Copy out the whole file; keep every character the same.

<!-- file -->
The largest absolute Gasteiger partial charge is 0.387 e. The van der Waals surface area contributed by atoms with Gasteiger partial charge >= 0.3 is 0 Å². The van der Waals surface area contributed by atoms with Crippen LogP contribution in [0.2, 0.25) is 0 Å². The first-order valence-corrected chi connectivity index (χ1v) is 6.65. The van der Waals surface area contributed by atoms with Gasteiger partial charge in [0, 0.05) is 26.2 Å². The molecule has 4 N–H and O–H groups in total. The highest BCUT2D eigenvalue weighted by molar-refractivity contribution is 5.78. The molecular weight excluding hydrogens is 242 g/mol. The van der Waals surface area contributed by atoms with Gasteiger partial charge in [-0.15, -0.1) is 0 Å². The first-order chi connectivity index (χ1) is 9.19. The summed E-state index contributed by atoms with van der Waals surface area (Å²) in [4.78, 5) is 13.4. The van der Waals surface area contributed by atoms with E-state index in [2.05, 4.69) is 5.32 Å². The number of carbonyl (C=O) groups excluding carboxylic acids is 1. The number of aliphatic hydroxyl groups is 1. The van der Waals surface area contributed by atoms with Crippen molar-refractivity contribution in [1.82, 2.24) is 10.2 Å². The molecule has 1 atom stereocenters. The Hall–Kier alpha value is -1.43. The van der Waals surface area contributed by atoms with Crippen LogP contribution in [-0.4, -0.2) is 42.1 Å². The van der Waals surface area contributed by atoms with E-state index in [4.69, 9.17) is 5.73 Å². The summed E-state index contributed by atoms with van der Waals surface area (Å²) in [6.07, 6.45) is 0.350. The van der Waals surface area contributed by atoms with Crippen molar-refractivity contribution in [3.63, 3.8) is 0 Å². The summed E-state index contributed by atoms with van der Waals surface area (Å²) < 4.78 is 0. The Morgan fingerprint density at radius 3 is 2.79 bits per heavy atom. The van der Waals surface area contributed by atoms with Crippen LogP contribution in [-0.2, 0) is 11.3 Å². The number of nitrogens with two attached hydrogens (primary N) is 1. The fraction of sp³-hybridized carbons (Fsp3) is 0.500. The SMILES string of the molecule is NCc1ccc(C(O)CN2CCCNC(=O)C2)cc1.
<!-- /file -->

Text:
The largest absolute Gasteiger partial charge is 0.387 e. The van der Waals surface area contributed by atoms with Gasteiger partial charge >= 0.3 is 0 Å². The van der Waals surface area contributed by atoms with Crippen LogP contribution in [0.2, 0.25) is 0 Å². The first-order valence-corrected chi connectivity index (χ1v) is 6.65. The van der Waals surface area contributed by atoms with Gasteiger partial charge in [0, 0.05) is 26.2 Å². The molecule has 4 N–H and O–H groups in total. The highest BCUT2D eigenvalue weighted by molar-refractivity contribution is 5.78. The molecular weight excluding hydrogens is 242 g/mol. The van der Waals surface area contributed by atoms with Gasteiger partial charge in [-0.15, -0.1) is 0 Å². The first-order chi connectivity index (χ1) is 9.19. The summed E-state index contributed by atoms with van der Waals surface area (Å²) in [4.78, 5) is 13.4. The van der Waals surface area contributed by atoms with E-state index in [2.05, 4.69) is 5.32 Å². The number of carbonyl (C=O) groups excluding carboxylic acids is 1. The number of aliphatic hydroxyl groups is 1. The van der Waals surface area contributed by atoms with Crippen molar-refractivity contribution in [1.82, 2.24) is 10.2 Å². The molecule has 1 atom stereocenters. The Hall–Kier alpha value is -1.43. The van der Waals surface area contributed by atoms with Crippen LogP contribution in [-0.4, -0.2) is 42.1 Å². The van der Waals surface area contributed by atoms with E-state index in [4.69, 9.17) is 5.73 Å². The summed E-state index contributed by atoms with van der Waals surface area (Å²) in [6.07, 6.45) is 0.350. The van der Waals surface area contributed by atoms with Crippen molar-refractivity contribution in [3.63, 3.8) is 0 Å². The summed E-state index contributed by atoms with van der Waals surface area (Å²) < 4.78 is 0. The Morgan fingerprint density at radius 3 is 2.79 bits per heavy atom. The van der Waals surface area contributed by atoms with Crippen LogP contribution in [-0.2, 0) is 11.3 Å². The number of nitrogens with two attached hydrogens (primary N) is 1. The fraction of sp³-hybridized carbons (Fsp3) is 0.500. The SMILES string of the molecule is NCc1ccc(C(O)CN2CCCNC(=O)C2)cc1.